48° Good Morning
48° Good Morning

Jets should find secondary help in talented NFL draft

Ohio State cornerback Marshon Lattimore (2) gets his

Ohio State cornerback Marshon Lattimore (2) gets his hands on a pass intended for Oklahoma wide receiver A.D. Miller, rear, during the fourth quarter of a college football game in Norman, Okla., on Sept. 17, 2016. Credit: AP / Sue Ogrocki

For all the money the Jets spent to upgrade their secondary in 2015, the defense has been woefully inconsistent and its pass coverage has been shoddy.

Those hefty contracts couldn’t mask the unit’s collective flaws, and injuries exacerbated their poor play.

Now the Jets — who also have a need at quarterback and outside linebacker — could be looking to upgrade at cornerback or safety this week in the NFL Draft.

The last time the Jets addressed the secondary in either the first or second round was 2013 and 2014, when former general manager John Idzik and coach Rex Ryan drafted Alabama’s Dee Milliner ninth overall and selected hard-hitting Louisville safety Calvin Pryor 18th overall a year later.

Now Milliner is out of work (general manager Mike Maccagnan declined to pick up his fifth-year option last spring), Pryor’s inconsistent play means his roster spot isn’t guaranteed in 2018, “Revis Island” is a distant memory now that former star cornerback Darrelle Revis has been released, and veteran safety Marcus Gilchrist tore a patellar tendon in mid-December.

Asked in March if the team plans to pick up Pryor’s fifth-year option, Maccagnan said: “Those are things that will work themselves out here in time. But I would say at this point and time, it’s not something I want to weigh in and comment on.”

Maccagnan addressed Revis’ release with the signing of former Cowboys corner Morris Claiborne. The 27-year-old is talented but will have to prove he can stay healthy — something he hasn’t done consistently in his five-year career. And the Jets clearly have to make more moves to shore up their secondary.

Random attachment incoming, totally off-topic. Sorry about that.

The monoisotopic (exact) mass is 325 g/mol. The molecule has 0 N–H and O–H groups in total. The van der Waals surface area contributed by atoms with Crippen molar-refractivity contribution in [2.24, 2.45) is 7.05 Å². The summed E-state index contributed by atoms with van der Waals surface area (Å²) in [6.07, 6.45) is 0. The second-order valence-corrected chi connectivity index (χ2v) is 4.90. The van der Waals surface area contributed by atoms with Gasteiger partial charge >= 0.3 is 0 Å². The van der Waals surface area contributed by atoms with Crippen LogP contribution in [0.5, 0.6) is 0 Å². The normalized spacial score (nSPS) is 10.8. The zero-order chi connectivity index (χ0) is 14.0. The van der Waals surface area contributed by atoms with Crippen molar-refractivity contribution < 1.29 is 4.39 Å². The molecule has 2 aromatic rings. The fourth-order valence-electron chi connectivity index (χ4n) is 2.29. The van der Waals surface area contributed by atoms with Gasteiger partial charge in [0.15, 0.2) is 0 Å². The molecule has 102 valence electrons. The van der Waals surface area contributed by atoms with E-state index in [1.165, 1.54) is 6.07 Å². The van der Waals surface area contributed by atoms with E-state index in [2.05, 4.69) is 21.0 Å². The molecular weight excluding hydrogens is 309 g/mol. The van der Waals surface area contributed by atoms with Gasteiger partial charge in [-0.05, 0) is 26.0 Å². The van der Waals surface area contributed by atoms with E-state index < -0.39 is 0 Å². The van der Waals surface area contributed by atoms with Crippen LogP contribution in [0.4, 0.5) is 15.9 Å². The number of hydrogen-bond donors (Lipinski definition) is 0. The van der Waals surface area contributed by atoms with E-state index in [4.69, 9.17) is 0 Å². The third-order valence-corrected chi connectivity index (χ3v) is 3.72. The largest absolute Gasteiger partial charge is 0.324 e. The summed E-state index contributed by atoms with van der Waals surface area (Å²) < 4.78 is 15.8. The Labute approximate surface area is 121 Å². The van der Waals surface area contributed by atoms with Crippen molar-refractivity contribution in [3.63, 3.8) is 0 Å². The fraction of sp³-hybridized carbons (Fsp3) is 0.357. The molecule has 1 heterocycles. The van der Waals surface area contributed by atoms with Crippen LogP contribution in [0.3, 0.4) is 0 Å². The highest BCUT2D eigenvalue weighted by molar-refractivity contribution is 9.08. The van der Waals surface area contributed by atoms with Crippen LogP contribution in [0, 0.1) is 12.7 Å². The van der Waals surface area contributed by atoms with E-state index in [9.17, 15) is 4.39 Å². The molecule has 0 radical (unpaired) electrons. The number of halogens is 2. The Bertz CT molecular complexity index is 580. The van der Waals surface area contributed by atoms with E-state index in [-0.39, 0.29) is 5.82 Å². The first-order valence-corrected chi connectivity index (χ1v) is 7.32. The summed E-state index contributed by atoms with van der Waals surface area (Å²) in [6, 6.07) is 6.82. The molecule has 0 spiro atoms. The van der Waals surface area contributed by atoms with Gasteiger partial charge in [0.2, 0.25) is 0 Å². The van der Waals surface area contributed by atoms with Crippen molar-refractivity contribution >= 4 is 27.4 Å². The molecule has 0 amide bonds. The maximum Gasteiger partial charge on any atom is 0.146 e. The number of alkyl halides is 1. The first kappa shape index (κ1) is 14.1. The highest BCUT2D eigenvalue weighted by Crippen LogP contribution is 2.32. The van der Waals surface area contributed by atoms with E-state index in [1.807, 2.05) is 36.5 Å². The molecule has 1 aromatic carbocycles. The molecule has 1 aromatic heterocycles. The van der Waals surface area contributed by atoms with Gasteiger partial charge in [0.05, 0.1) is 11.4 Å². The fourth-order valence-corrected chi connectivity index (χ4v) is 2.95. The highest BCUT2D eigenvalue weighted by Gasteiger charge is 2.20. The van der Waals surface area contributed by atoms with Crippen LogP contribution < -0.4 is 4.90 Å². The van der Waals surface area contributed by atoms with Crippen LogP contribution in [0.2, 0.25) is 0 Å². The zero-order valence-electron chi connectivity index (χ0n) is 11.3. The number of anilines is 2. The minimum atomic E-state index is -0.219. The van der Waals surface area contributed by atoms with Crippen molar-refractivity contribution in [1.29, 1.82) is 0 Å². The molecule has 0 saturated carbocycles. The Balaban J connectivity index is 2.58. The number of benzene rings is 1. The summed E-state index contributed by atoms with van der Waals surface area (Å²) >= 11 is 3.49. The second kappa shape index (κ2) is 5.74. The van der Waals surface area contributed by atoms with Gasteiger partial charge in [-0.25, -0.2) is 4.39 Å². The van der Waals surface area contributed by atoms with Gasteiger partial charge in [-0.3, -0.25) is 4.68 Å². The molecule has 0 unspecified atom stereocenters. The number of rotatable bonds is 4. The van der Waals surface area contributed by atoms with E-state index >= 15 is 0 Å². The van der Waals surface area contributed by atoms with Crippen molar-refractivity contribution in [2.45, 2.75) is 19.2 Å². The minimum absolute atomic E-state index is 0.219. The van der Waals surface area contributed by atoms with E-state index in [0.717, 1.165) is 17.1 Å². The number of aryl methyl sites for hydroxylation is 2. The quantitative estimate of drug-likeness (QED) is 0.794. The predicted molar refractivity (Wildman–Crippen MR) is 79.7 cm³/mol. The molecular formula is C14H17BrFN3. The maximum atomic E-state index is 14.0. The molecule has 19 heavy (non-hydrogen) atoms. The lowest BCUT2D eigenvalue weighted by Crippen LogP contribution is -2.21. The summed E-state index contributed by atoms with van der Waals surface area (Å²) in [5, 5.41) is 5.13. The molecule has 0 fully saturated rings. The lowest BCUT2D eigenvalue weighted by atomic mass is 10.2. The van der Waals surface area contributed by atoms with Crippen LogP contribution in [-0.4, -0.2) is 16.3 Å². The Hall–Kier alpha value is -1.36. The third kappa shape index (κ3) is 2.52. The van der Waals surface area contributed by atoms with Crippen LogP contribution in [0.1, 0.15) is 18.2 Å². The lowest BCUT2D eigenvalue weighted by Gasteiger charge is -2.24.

If there ever was a draft class to find a ballhawk, this is it. It’s loaded with talented players who have the potential to be legitimate starters and, perhaps, bona fide NFL stars. And Maccagnan needs to get one, either by keeping the No. 6 pick or moving back in the draft order.

Ohio State cornerback Marshon Lattimore, Buckeyes safety Malik Hooker and LSU safety Jamal Adams are projected to go in or near the top 10. If the Jets stay at No. 6, they could have a shot at landing one of the three, even with teams such as the Bears (No. 3) and Titans (No. 5) possibly looking for secondary help of their own.

Hooker played through a sports hernia and a torn hip labrum last year for the Buckeyes, but doctors reportedly gave him a clean bill of health recently. Lattimore has dealt with chronic hamstring issues since high school. But their injury history likely won’t scare off NFL teams.

Should Maccagnan choose to trade down in the first round in an effort to acquire more picks, the Jets still would be in position to snag a talented corner or safety.

Ohio State’s Gareon Conley, Alabama’s Marlon Humphrey, Tre’Davious White of LSU, USC’s Adoree’ Jackson and Washington’s Kevin King are just a few of the cornerbacks who could be taken later in the first round.

Versatile Michigan star Jabrill Peppers and Connecticut’s Obi Melifonwu also are potential first-rounders at safety.


We're revamping our Comments section. Learn more and share your input.

New York Sports